- Stacks – AWS resource collection as a single unit
- AWS Storage Gateway – hybrid cloud storage
What Lessons Can we Learn from This Outage?
This outage was not something unique to only cloud service providers. Having a service or set of services getting disrupted can easily happen even when hosted in your own data centers. An outage like this ends up having expansive impact is when a principal provider of services to numerous enterprises experiences disruptions in major services that they offer.
Another consideration into the enormous impact of outages is the way we are building software. We are no longer building everything by ourselves. We build essential components and use third-party capabilities when possible. With the breadth of services and products that Amazon offers, it is not outside the realm of possibility that there are entire companies whose software offerings are built and run entirely on AWS.
Our customers have applications running on Amazon’s infrastructure, and we all felt the effects of the outage right away. The graph below shows the co-relation between when failures were noticed in applications being monitored on our system and when Amazon had the outage.
This outage could have been caused by a hardware failure. It could have been caused by a software update that was not ready for prime time. Or as Amazon pointed out to us in this case, it was due to human error. We have all lived through experiences where human error has resulted in hardship to customers. What is imaginably happening at Amazon is the tightening of the processes around testing live services, what can be done, who can do it and what type of fail-safes are built into the tools used so that these large scale unintended outages can be avoided.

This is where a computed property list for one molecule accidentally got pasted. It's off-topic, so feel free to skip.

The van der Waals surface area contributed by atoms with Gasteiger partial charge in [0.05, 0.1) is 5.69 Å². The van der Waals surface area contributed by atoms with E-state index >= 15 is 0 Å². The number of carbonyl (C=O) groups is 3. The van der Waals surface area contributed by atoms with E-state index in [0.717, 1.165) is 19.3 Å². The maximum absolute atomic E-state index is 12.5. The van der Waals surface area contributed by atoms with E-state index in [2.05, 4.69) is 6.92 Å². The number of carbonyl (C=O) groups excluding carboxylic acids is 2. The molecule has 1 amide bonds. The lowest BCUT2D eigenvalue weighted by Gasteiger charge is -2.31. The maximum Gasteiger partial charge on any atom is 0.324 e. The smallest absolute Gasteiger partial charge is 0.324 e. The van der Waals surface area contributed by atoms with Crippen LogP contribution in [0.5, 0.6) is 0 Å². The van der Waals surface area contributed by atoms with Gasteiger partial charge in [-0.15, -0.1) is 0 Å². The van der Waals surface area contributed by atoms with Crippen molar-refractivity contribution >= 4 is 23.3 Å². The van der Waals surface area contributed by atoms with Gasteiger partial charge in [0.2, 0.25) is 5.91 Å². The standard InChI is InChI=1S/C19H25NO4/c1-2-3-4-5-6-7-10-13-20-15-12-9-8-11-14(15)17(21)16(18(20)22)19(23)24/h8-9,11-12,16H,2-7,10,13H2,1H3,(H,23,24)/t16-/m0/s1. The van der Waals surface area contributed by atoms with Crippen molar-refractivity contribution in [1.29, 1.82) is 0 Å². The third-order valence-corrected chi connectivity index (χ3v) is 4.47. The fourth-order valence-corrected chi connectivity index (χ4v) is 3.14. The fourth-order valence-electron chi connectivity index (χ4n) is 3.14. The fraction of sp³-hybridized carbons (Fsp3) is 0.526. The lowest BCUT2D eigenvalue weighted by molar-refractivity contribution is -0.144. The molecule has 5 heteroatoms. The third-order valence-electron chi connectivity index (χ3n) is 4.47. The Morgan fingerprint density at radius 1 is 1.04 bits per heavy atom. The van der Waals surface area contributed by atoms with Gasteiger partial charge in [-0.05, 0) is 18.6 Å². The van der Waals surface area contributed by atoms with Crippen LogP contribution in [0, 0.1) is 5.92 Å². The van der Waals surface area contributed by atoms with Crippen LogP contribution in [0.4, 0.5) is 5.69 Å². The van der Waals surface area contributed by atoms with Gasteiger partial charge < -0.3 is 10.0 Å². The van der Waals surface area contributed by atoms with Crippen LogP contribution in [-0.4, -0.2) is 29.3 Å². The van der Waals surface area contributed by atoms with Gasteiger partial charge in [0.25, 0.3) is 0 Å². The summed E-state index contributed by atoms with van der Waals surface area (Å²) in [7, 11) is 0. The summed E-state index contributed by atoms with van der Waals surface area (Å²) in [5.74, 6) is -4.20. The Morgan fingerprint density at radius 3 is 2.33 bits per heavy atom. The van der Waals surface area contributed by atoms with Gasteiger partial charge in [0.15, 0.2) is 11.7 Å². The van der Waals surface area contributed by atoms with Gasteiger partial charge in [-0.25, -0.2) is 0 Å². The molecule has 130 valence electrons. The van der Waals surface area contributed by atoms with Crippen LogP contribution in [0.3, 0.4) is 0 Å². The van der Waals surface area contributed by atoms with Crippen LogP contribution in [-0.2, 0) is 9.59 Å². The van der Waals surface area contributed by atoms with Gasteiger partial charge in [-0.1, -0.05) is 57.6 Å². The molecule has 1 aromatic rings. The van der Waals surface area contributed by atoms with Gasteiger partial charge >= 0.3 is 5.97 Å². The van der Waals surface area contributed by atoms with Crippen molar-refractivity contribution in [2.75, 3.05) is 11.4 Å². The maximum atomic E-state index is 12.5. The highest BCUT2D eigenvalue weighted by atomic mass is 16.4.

What can you do help yourself, even with this dire dependency on your cloud provider?
- Test frequently and early in dev/test, staging and production to ensure that all the critical pathways through your applications and your services (your own and the ones from third parties) are working correctly.
- Do performance acceptance before pushing your software to production because it is a lot more expensive to catch problems in production than it is in dev/test or staging.
- Monitor services from your cloud providers so that you know right away when there is an issue.
- Understand the policies and procedures that your cloud provider follows regarding how they deal with changes to their production systems. The maturity of their processes and controls and their recovery mechanisms should let you rest easy that an outage of this magnitude will result in a speedy recovery.
About the Author / Anand Sundaram
With nearly 25 years of experience building and growing several technology businesses, Anand Sundaram is Vice President of Products, AlertSite at SmartBear Software. He is the co-founder of three startups including RSW Software that was valued at more than $240 million with more than 160 employees. He has extensive background in software quality, security and post deployment monitoring having built two load testing products and invented the first post deployment deep transaction monitoring product.